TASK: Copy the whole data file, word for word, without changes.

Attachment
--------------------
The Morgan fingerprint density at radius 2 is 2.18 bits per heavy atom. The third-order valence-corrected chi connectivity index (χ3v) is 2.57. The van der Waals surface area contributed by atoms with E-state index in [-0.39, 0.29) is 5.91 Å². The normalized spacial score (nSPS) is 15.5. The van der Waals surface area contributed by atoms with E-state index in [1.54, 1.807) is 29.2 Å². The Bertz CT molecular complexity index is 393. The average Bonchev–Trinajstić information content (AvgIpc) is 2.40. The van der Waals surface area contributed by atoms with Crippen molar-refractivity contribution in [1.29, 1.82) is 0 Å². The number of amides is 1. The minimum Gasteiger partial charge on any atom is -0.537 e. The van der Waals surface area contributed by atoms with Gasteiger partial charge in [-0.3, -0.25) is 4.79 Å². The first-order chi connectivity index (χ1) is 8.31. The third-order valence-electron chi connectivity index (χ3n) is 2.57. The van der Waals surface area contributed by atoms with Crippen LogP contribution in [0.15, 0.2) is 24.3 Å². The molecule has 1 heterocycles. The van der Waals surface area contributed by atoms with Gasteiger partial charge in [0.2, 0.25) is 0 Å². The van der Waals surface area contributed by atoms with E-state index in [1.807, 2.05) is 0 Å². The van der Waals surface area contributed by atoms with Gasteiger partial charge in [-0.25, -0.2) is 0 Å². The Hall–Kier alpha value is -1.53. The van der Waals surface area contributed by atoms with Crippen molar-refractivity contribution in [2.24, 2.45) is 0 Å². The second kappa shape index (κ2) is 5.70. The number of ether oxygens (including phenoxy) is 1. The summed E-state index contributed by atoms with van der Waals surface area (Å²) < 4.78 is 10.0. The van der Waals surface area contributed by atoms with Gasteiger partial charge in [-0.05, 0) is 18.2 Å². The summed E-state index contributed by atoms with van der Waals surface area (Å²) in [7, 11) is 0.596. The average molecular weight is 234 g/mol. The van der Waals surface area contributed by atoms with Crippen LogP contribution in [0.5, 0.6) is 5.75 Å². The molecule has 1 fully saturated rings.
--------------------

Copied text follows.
The Morgan fingerprint density at radius 2 is 2.18 bits per heavy atom. The third-order valence-corrected chi connectivity index (χ3v) is 2.57. The van der Waals surface area contributed by atoms with E-state index in [-0.39, 0.29) is 5.91 Å². The normalized spacial score (nSPS) is 15.5. The van der Waals surface area contributed by atoms with E-state index in [1.54, 1.807) is 29.2 Å². The Bertz CT molecular complexity index is 393. The average Bonchev–Trinajstić information content (AvgIpc) is 2.40. The van der Waals surface area contributed by atoms with Crippen molar-refractivity contribution in [1.29, 1.82) is 0 Å². The number of amides is 1. The minimum Gasteiger partial charge on any atom is -0.537 e. The van der Waals surface area contributed by atoms with Gasteiger partial charge in [-0.3, -0.25) is 4.79 Å². The first-order chi connectivity index (χ1) is 8.31. The third-order valence-electron chi connectivity index (χ3n) is 2.57. The van der Waals surface area contributed by atoms with Crippen LogP contribution in [0.15, 0.2) is 24.3 Å². The molecule has 1 heterocycles. The van der Waals surface area contributed by atoms with Gasteiger partial charge in [0.2, 0.25) is 0 Å². The van der Waals surface area contributed by atoms with E-state index in [1.807, 2.05) is 0 Å². The van der Waals surface area contributed by atoms with Gasteiger partial charge in [-0.25, -0.2) is 0 Å². The Hall–Kier alpha value is -1.53. The van der Waals surface area contributed by atoms with Crippen molar-refractivity contribution in [2.24, 2.45) is 0 Å². The second kappa shape index (κ2) is 5.70. The number of ether oxygens (including phenoxy) is 1. The summed E-state index contributed by atoms with van der Waals surface area (Å²) < 4.78 is 10.0. The van der Waals surface area contributed by atoms with Gasteiger partial charge in [-0.05, 0) is 18.2 Å². The summed E-state index contributed by atoms with van der Waals surface area (Å²) in [7, 11) is 0.596. The average molecular weight is 234 g/mol. The van der Waals surface area contributed by atoms with Crippen LogP contribution in [0.5, 0.6) is 5.75 Å². The molecule has 1 fully saturated rings.